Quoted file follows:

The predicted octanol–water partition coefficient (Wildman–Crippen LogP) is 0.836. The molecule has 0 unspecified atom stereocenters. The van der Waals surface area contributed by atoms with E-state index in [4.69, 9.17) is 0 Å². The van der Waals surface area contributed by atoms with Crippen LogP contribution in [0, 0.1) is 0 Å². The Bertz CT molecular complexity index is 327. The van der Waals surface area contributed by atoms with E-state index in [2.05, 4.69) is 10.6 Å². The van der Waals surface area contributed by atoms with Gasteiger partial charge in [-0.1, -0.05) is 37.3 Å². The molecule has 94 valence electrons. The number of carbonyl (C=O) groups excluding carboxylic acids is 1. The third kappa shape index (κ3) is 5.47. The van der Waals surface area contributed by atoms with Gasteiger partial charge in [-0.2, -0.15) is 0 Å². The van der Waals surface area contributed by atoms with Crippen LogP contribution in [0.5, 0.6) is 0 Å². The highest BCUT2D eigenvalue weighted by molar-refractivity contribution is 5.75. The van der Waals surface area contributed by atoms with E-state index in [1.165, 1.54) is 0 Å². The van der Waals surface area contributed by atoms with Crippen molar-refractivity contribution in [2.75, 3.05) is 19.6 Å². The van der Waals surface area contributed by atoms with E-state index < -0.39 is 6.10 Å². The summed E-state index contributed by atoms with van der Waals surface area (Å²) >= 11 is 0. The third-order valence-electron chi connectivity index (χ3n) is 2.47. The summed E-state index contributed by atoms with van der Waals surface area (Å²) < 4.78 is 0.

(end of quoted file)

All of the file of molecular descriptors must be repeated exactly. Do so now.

The predicted octanol–water partition coefficient (Wildman–Crippen LogP) is 0.836. The molecule has 0 unspecified atom stereocenters. The van der Waals surface area contributed by atoms with E-state index in [4.69, 9.17) is 0 Å². The van der Waals surface area contributed by atoms with Crippen LogP contribution in [0, 0.1) is 0 Å². The Bertz CT molecular complexity index is 327. The van der Waals surface area contributed by atoms with E-state index in [2.05, 4.69) is 10.6 Å². The van der Waals surface area contributed by atoms with Gasteiger partial charge in [-0.1, -0.05) is 37.3 Å². The molecule has 94 valence electrons. The number of carbonyl (C=O) groups excluding carboxylic acids is 1. The third kappa shape index (κ3) is 5.47. The van der Waals surface area contributed by atoms with Gasteiger partial charge in [-0.2, -0.15) is 0 Å². The van der Waals surface area contributed by atoms with Crippen LogP contribution in [0.5, 0.6) is 0 Å². The highest BCUT2D eigenvalue weighted by molar-refractivity contribution is 5.75. The van der Waals surface area contributed by atoms with E-state index in [1.165, 1.54) is 0 Å². The van der Waals surface area contributed by atoms with Crippen molar-refractivity contribution in [2.75, 3.05) is 19.6 Å². The van der Waals surface area contributed by atoms with E-state index < -0.39 is 6.10 Å². The summed E-state index contributed by atoms with van der Waals surface area (Å²) >= 11 is 0. The third-order valence-electron chi connectivity index (χ3n) is 2.47. The summed E-state index contributed by atoms with van der Waals surface area (Å²) < 4.78 is 0.